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Chapter: Essential pharmacology : General Anaesthetics

In addition to preanaesthetic medication, BZDs are now frequently used for inducing, maintaining and supplementing anaesthesia as well as for ‘conscious sedation’. Relatively large doses (diazepam 0.2–0.3 mg/kg or equivalent) injected i.v. produce sedation, amnesia and then unconsciousness in 5–10 min.



Benzodiazepines (BZDs)


In addition to preanaesthetic medication, BZDs are now frequently used for inducing, maintaining and supplementing anaesthesia as well as for ‘conscious sedation’. Relatively large doses (diazepam 0.2–0.3 mg/kg or equivalent) injected i.v. produce sedation, amnesia and then unconsciousness in 5–10 min. If no other anaesthetic or opioid is given, the patient becomes responsive in 1 hr or so due to redistribution of the drug (distribution t½ of diazepam is 15 min), but amnesia persists for 2–3 hr and sedation for 6 hr or more. Recovery is further delayed if larger doses are given. BZDs are poor analgesics : an opioid or N2O is usually added if the procedure is painful.


By themselves, BZDs donot markedly depress respiration, cardiac contractility or BP, but when opioids are also given these functions are considerably compromised. BZDs decrease muscle tone by central action, but require neuromuscular blocking drugs for muscle relaxation of surgical grade. They do not provoke postoperative nausea or vomiting. Involuntary movements are not stimulated.


BZDs are now the preferred drugs for endoscopies, cardiac catheterization, angiographies, conscious sedation during local/regional anaesthesia, fracture setting, ECT, etc. They are a frequent component of balanced anaesthesia employing several drugs. The anaesthetic action of BZDs can be rapidly reversed by flumazenil 0.5–2 mg i.v.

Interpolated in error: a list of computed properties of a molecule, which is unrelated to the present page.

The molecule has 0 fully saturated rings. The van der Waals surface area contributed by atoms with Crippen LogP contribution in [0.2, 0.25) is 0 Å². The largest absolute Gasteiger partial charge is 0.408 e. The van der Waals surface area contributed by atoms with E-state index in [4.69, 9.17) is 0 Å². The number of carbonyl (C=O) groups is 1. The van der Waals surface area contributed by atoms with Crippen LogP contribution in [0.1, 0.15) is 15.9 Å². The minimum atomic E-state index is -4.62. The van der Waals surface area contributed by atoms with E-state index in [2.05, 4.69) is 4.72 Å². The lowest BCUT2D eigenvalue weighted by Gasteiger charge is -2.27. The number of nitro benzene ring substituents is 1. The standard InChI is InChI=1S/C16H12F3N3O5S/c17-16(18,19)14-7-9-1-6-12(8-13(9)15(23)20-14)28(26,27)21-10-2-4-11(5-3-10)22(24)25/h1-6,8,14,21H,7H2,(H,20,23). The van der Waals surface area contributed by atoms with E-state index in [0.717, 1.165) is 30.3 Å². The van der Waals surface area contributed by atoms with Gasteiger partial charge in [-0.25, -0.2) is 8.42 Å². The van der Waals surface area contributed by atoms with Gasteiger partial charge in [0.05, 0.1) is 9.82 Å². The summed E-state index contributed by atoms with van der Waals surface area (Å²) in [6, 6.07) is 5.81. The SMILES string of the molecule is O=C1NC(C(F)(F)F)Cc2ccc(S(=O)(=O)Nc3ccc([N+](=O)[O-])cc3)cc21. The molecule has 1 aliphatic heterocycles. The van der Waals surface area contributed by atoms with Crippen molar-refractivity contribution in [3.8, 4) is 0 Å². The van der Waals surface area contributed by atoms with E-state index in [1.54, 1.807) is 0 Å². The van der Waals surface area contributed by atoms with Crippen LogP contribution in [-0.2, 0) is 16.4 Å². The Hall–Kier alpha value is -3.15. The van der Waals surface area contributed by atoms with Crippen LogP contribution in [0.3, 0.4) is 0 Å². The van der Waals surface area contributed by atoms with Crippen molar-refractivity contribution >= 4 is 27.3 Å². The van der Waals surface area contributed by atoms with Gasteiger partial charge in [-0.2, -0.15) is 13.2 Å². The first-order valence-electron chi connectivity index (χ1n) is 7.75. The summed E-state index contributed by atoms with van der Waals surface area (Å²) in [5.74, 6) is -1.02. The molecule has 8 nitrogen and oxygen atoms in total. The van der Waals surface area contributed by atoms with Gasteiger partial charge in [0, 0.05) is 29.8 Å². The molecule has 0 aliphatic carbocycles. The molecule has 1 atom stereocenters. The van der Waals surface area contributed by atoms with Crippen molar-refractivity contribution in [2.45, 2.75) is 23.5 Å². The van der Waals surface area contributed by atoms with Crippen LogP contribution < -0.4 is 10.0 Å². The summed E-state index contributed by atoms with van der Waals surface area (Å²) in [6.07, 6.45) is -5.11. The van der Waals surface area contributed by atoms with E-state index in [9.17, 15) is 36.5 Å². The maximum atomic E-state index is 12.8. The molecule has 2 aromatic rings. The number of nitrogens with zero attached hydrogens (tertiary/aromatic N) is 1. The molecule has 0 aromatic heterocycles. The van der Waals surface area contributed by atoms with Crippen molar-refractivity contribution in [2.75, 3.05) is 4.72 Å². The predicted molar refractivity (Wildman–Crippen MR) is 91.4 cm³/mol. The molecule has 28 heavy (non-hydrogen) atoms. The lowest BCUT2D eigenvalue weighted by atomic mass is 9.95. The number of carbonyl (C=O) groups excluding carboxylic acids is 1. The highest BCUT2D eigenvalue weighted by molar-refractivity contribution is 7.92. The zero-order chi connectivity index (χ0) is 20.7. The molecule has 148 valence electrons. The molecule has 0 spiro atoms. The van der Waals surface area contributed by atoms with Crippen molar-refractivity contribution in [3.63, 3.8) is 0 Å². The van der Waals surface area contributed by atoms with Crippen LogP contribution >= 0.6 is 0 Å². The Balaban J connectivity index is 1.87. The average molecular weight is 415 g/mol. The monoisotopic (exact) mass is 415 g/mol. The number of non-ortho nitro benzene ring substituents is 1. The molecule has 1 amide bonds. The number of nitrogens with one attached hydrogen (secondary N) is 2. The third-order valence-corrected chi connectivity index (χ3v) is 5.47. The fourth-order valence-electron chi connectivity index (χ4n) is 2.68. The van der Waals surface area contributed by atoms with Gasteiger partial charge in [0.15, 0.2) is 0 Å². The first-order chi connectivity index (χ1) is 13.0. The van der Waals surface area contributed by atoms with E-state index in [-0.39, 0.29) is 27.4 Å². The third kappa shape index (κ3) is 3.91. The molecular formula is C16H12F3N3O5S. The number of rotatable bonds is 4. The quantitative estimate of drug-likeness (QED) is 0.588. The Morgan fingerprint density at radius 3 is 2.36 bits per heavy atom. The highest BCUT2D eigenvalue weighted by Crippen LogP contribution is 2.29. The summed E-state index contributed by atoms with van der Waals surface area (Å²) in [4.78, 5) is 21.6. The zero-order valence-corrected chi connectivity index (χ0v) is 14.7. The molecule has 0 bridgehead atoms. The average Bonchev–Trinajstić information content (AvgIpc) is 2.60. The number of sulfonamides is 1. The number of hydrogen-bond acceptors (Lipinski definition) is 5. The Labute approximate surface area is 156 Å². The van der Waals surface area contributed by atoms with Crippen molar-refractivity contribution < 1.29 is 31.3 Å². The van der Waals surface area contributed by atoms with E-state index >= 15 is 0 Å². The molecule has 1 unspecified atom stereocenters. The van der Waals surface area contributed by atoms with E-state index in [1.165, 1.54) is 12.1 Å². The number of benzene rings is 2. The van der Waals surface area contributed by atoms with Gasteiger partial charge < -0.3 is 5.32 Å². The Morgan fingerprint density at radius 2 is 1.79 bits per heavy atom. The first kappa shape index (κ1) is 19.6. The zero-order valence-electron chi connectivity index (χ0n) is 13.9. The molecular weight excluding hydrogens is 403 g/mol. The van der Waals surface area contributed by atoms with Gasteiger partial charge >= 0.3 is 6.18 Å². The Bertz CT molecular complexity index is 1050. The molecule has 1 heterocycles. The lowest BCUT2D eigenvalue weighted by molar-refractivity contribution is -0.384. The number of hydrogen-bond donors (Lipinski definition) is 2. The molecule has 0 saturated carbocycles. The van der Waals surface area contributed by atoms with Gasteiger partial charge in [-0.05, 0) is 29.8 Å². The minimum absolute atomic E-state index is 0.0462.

Diazepam 0.2–0.5 mg/kg by slow undiluted injection in a running i.v. drip: this technique reduces the burning sensation in the vein and incidence of thrombophlebitis.


VALIUM, CALMPOSE 10 mg/2 ml inj.


Lorazepam Three times more potent, slower acting and less irritating than diazepam. It distributes more gradually—awakening may be delayed. Amnesia is more profound.


Dose 2–4 mg (0.04 mg/kg) i.v. CALMESE 4 mg/2 ml inj.


Midazolam This BZD is water soluble, nonirritating to veins, faster and shorter acting and 3 times more potent than diazepam. It is being preferred over diazepam for anaesthetic use: 1–2.5 mg i.v. followed by 1/4th supplemental doses. Also used for sedation of intubated and mechanically ventilated patients and in other critical care anaesthesia as 0.02–0.1 mg/kg/hr continuous i.v. infusion.


FULSED, MEZOLAM, SHORTAL 1 mg/ml, 5 mg/ml inj.




It is pharmacologically related to the hallucinogen phencyclidine; induces a so called ‘dissociative anaesthesia’ characterized by profound analgesia, immobility, amnesia with light sleep and feeling of dissociation from ones own body and the surroundings. The primary site of action is in the cortex and subcortical areas; not in the reticular activating system (site of action of barbiturates).


Respiration is not depressed, airway reflexes are maintained, muscle tone increases; limb movements occur and eyes may remain open.